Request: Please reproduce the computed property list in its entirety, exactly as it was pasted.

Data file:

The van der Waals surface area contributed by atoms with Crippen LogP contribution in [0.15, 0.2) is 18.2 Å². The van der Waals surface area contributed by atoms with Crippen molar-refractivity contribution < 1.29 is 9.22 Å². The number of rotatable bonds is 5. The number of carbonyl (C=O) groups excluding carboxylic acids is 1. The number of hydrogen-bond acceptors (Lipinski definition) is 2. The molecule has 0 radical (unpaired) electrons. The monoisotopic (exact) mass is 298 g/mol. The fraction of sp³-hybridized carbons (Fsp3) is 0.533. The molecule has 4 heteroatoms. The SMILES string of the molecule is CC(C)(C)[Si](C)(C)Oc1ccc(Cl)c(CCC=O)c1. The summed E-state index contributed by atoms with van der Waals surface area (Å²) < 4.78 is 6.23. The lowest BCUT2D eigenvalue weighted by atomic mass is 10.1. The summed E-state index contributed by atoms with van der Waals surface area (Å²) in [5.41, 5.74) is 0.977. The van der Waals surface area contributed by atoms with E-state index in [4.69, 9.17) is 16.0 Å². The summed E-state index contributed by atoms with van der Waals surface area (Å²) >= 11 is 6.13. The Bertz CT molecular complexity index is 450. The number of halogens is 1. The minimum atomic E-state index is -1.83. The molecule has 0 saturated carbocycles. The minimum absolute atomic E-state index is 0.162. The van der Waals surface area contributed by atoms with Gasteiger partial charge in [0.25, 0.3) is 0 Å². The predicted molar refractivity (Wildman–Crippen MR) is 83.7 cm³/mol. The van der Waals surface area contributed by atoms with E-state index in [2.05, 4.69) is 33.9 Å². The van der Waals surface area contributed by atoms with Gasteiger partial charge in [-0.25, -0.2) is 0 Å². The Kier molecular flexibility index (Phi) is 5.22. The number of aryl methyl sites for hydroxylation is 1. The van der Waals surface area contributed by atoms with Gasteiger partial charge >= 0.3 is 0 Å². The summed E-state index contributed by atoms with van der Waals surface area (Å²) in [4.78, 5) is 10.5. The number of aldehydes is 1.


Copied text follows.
The van der Waals surface area contributed by atoms with Crippen LogP contribution in [0.15, 0.2) is 18.2 Å². The van der Waals surface area contributed by atoms with Crippen molar-refractivity contribution < 1.29 is 9.22 Å². The number of rotatable bonds is 5. The number of carbonyl (C=O) groups excluding carboxylic acids is 1. The number of hydrogen-bond acceptors (Lipinski definition) is 2. The molecule has 0 radical (unpaired) electrons. The monoisotopic (exact) mass is 298 g/mol. The fraction of sp³-hybridized carbons (Fsp3) is 0.533. The molecule has 4 heteroatoms. The SMILES string of the molecule is CC(C)(C)[Si](C)(C)Oc1ccc(Cl)c(CCC=O)c1. The summed E-state index contributed by atoms with van der Waals surface area (Å²) < 4.78 is 6.23. The lowest BCUT2D eigenvalue weighted by atomic mass is 10.1. The summed E-state index contributed by atoms with van der Waals surface area (Å²) in [5.41, 5.74) is 0.977. The van der Waals surface area contributed by atoms with E-state index in [4.69, 9.17) is 16.0 Å². The summed E-state index contributed by atoms with van der Waals surface area (Å²) >= 11 is 6.13. The Bertz CT molecular complexity index is 450. The number of halogens is 1. The minimum atomic E-state index is -1.83. The molecule has 0 saturated carbocycles. The minimum absolute atomic E-state index is 0.162. The van der Waals surface area contributed by atoms with Gasteiger partial charge in [0.25, 0.3) is 0 Å². The predicted molar refractivity (Wildman–Crippen MR) is 83.7 cm³/mol. The van der Waals surface area contributed by atoms with E-state index in [2.05, 4.69) is 33.9 Å². The van der Waals surface area contributed by atoms with Gasteiger partial charge in [-0.25, -0.2) is 0 Å². The Kier molecular flexibility index (Phi) is 5.22. The number of aryl methyl sites for hydroxylation is 1. The van der Waals surface area contributed by atoms with Gasteiger partial charge >= 0.3 is 0 Å². The summed E-state index contributed by atoms with van der Waals surface area (Å²) in [4.78, 5) is 10.5. The number of aldehydes is 1.